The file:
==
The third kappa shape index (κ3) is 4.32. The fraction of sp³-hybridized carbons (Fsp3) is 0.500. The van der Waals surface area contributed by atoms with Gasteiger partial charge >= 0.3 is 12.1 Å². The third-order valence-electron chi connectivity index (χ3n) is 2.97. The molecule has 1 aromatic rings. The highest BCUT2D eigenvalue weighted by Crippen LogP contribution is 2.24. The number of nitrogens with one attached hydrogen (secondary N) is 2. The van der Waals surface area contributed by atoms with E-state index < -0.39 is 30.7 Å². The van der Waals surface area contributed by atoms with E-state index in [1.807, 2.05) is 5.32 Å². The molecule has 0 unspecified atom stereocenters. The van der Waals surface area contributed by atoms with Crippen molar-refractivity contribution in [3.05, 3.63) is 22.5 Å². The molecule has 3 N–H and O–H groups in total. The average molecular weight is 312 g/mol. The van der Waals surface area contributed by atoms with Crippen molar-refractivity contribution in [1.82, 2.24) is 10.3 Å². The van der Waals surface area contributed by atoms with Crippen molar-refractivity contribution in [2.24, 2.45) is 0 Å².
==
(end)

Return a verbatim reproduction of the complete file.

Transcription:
The third kappa shape index (κ3) is 4.32. The fraction of sp³-hybridized carbons (Fsp3) is 0.500. The van der Waals surface area contributed by atoms with Gasteiger partial charge >= 0.3 is 12.1 Å². The third-order valence-electron chi connectivity index (χ3n) is 2.97. The molecule has 1 aromatic rings. The highest BCUT2D eigenvalue weighted by Crippen LogP contribution is 2.24. The number of nitrogens with one attached hydrogen (secondary N) is 2. The van der Waals surface area contributed by atoms with E-state index < -0.39 is 30.7 Å². The van der Waals surface area contributed by atoms with E-state index in [1.807, 2.05) is 5.32 Å². The molecule has 0 unspecified atom stereocenters. The van der Waals surface area contributed by atoms with Crippen molar-refractivity contribution in [3.05, 3.63) is 22.5 Å². The molecule has 3 N–H and O–H groups in total. The average molecular weight is 312 g/mol. The van der Waals surface area contributed by atoms with Crippen molar-refractivity contribution in [1.82, 2.24) is 10.3 Å². The van der Waals surface area contributed by atoms with Crippen molar-refractivity contribution in [2.24, 2.45) is 0 Å².